August 17, 2004
It's Called a Price War, and It is Very Good
Posted by scott at August 17, 2004 02:49 PM
Slashdot linked up news of the first shot in what may turn out to be a full-blown price war:
On Monday, [Real Networks] said it would temporarily slash its price for song downloads to 49 cents — 50 cents less than iTunes.
Yes, temporarily, but still, it's movement. And the crack at the end about "losing money"? Not if Real has cut some sort of deal with the labels. I do so love markets...
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Well, the biggest thing to consider here is how much is the song costing either Apple or Realplayer. The reason I say this is that there are other factors to include in the calculations to figure out who'll loose money. Specifically, things to look at are:
-Sell side margin
-buy side margin
Basically, if the sell price (selling margin) is close to the purchase price, then you can manipulate the others to make money. I know this because my entire industry sells products for less than it costs to buy them - and we all make money.
From what I understand, Apple breaks more or less even on the deal. The majority of the cost of selling music online goes to the record company, followed by Apple's cut and the rest going to the artist. The theory behind Apple's strategy according to Jobs himself is to sell more iPods which have a much more margin.
So, iPod makes it's margin on the units and Real makes money on the songs (and since it's doing a much larger volume of songs), it makes profits on leveraging cash flow. A win for the consumer, a win for Real, and a loss for Apple - well, at they're used to playing second fiddle...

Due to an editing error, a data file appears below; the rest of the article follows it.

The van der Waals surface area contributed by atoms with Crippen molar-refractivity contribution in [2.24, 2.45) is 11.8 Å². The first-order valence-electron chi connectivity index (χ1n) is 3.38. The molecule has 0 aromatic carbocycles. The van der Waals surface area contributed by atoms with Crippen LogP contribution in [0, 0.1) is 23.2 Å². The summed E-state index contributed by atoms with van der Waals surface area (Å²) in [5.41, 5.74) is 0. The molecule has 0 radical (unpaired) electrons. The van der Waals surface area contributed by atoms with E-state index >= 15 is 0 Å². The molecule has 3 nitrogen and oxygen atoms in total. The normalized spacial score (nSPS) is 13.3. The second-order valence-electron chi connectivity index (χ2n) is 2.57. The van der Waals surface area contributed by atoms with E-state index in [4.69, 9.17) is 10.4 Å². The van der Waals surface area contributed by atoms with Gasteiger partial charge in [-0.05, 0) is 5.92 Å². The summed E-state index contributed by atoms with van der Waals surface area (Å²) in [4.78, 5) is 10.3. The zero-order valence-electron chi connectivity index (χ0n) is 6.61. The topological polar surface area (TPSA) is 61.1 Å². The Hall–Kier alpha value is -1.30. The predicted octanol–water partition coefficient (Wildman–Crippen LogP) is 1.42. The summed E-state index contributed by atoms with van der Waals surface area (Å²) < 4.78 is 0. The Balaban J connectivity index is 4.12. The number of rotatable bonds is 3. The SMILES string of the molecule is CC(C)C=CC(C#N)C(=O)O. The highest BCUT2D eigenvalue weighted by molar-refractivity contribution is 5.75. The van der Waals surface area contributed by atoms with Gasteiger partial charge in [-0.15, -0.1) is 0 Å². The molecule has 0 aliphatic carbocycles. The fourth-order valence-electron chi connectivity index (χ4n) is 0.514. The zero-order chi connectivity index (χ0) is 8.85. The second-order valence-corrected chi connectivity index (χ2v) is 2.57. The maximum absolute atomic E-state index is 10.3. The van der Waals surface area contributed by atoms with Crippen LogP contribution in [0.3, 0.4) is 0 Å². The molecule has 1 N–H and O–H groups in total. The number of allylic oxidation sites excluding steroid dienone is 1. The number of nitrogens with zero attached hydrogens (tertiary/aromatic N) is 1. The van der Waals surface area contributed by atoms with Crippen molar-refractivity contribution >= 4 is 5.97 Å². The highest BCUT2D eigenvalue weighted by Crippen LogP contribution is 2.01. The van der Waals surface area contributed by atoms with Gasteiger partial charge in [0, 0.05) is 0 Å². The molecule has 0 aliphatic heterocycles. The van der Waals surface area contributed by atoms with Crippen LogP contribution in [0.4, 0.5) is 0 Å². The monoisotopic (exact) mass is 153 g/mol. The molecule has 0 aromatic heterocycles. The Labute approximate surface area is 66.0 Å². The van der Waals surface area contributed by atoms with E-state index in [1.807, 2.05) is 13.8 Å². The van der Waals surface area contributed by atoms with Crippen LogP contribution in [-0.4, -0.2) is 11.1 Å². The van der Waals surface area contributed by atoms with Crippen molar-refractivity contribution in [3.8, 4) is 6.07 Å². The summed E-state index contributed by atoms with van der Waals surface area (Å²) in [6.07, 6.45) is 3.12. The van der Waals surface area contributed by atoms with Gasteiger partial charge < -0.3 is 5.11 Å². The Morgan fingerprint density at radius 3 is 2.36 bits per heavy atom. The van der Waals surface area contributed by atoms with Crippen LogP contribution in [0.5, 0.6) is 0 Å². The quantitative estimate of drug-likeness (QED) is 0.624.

I'm not sure it's a loss for Apple. Especially since they lead online music sales by a substantial bit. I can't believe Real could have struck a better deal with the record labels than Apple.
My loss assumption come from the lost revenue that they're going to be missing from the lost sales - or the permanent loss if they have to lower their prices to match. It's entirely possible that they were making 50% profit on the songs they were buying, so this'd represent almost a complete eliminatino of the revenue on the songs - potentially moving their profit down to the single digit ranges, which is okay if you move huge amounts of stuff and slowly get to that point. however, the public market doesn't take losses to earnings projections very well at all.
again, pure speculation on my part - so it'll be interesting to see if I'm on the money or not (couldn't resist it...)